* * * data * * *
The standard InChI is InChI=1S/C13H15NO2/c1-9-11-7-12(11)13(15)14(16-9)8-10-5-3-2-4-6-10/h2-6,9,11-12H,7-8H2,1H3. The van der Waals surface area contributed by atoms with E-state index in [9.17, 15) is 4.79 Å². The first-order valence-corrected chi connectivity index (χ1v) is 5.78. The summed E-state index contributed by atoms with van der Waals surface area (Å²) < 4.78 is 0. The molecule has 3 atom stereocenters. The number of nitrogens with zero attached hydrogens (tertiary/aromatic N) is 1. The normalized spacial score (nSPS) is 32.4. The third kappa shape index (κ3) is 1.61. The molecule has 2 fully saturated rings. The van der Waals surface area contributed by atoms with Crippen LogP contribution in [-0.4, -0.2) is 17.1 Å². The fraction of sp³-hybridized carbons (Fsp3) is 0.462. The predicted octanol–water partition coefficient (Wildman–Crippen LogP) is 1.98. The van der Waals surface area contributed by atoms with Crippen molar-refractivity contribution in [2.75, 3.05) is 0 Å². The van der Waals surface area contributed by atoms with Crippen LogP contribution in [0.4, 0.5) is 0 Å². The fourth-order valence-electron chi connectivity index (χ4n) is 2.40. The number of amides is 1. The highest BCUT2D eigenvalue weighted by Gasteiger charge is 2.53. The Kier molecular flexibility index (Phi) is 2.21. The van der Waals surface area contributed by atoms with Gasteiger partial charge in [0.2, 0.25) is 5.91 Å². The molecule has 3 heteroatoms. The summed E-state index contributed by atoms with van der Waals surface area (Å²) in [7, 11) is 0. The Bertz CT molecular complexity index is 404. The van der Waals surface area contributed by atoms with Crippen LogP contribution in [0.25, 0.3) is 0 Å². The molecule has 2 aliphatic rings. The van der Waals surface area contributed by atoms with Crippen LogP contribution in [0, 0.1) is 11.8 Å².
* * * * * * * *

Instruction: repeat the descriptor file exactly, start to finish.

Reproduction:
The standard InChI is InChI=1S/C13H15NO2/c1-9-11-7-12(11)13(15)14(16-9)8-10-5-3-2-4-6-10/h2-6,9,11-12H,7-8H2,1H3. The van der Waals surface area contributed by atoms with E-state index in [9.17, 15) is 4.79 Å². The first-order valence-corrected chi connectivity index (χ1v) is 5.78. The summed E-state index contributed by atoms with van der Waals surface area (Å²) < 4.78 is 0. The molecule has 3 atom stereocenters. The number of nitrogens with zero attached hydrogens (tertiary/aromatic N) is 1. The normalized spacial score (nSPS) is 32.4. The third kappa shape index (κ3) is 1.61. The molecule has 2 fully saturated rings. The van der Waals surface area contributed by atoms with Crippen LogP contribution in [-0.4, -0.2) is 17.1 Å². The fraction of sp³-hybridized carbons (Fsp3) is 0.462. The predicted octanol–water partition coefficient (Wildman–Crippen LogP) is 1.98. The van der Waals surface area contributed by atoms with Crippen molar-refractivity contribution in [2.75, 3.05) is 0 Å². The van der Waals surface area contributed by atoms with Crippen LogP contribution in [0.4, 0.5) is 0 Å². The fourth-order valence-electron chi connectivity index (χ4n) is 2.40. The number of amides is 1. The highest BCUT2D eigenvalue weighted by Gasteiger charge is 2.53. The Kier molecular flexibility index (Phi) is 2.21. The van der Waals surface area contributed by atoms with Gasteiger partial charge in [0.2, 0.25) is 5.91 Å². The molecule has 3 heteroatoms. The summed E-state index contributed by atoms with van der Waals surface area (Å²) in [7, 11) is 0. The Bertz CT molecular complexity index is 404. The van der Waals surface area contributed by atoms with Crippen LogP contribution in [0.25, 0.3) is 0 Å². The molecule has 2 aliphatic rings. The van der Waals surface area contributed by atoms with Crippen LogP contribution in [0, 0.1) is 11.8 Å².